Monday, April 02, 2007

The Noetic Effects of Grace: Pagan Ethics

When we consider the Bible's assessment of pagan ethics, we are forced, once again, to pause before we press the antithesis between the believer and unbeliever too far.

Jesus says plainly that "sinners" love and do good to others (Matt. 5:46; Luke 6:32-33); he also commends the scribes' and Pharisees' teaching of Torah, encouraging their disciples to obey their instruction despite the fact that their lifestyles are not always in conformity with what they teach (Matt. 23:2-3); Paul actually holds up pagan morality as a means to shame the Corinthians for the perversity allowed in their midst (I Cor. 5:1-2a); In Athens, Paul employs arguments from the intellectual tradition of Greece to demonstrate the folly of pagan idolatry, first quoting Epimenides of Crete, and then the Stoic authors Cleanthes and Aratus of Soli (Acts 17:28, [Apparently, these pagan philosophers had a sufficiently robust understanding of the nature of God to expose the futility of idolatry]). And finally, Paul quotes the Cretan poet Epimenides in his letter to Titus (1:12-13a), adding that the pagan poet's estimation of the morality of his contemporaries is "true."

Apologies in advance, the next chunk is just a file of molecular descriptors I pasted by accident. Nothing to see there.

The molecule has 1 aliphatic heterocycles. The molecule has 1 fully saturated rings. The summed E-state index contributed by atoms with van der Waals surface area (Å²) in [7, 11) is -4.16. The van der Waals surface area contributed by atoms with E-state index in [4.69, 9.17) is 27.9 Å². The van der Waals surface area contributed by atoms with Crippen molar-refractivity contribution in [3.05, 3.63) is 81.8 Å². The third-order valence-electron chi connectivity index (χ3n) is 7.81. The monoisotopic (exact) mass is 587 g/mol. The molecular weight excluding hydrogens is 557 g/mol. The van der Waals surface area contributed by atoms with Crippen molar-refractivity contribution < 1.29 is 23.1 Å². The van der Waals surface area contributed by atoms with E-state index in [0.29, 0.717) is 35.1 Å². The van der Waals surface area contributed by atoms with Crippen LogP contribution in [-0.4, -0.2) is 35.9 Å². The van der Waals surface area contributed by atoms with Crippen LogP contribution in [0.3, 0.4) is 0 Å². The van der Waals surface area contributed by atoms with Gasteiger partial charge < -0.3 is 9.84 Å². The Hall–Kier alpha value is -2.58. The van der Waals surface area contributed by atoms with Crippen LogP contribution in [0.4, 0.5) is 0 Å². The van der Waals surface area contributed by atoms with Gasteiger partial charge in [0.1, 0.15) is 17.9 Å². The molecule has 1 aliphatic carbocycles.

To what can we attribute all of these things but to God's common grace?

What all of this amounts to is the conclusion that in common, non-redemptive fields such as art, music, philosophy, agriculture, architecture, and even ethics, the believer and the unbeliever are more similar than different due to their both sharing the imago Dei.

Moreover, if we mistakenly insist that the these fields of interest are under the jurisdiction of redemption and are therefore to be considered "holy," then not only ought all Christians to withdraw completely from culture into ghettos or compounds where the world's wicked influences can't touch us, but we also run the risk of dilluting the Bible's authority when it comes to the things it actually does address, like, say, the cross and empty tomb.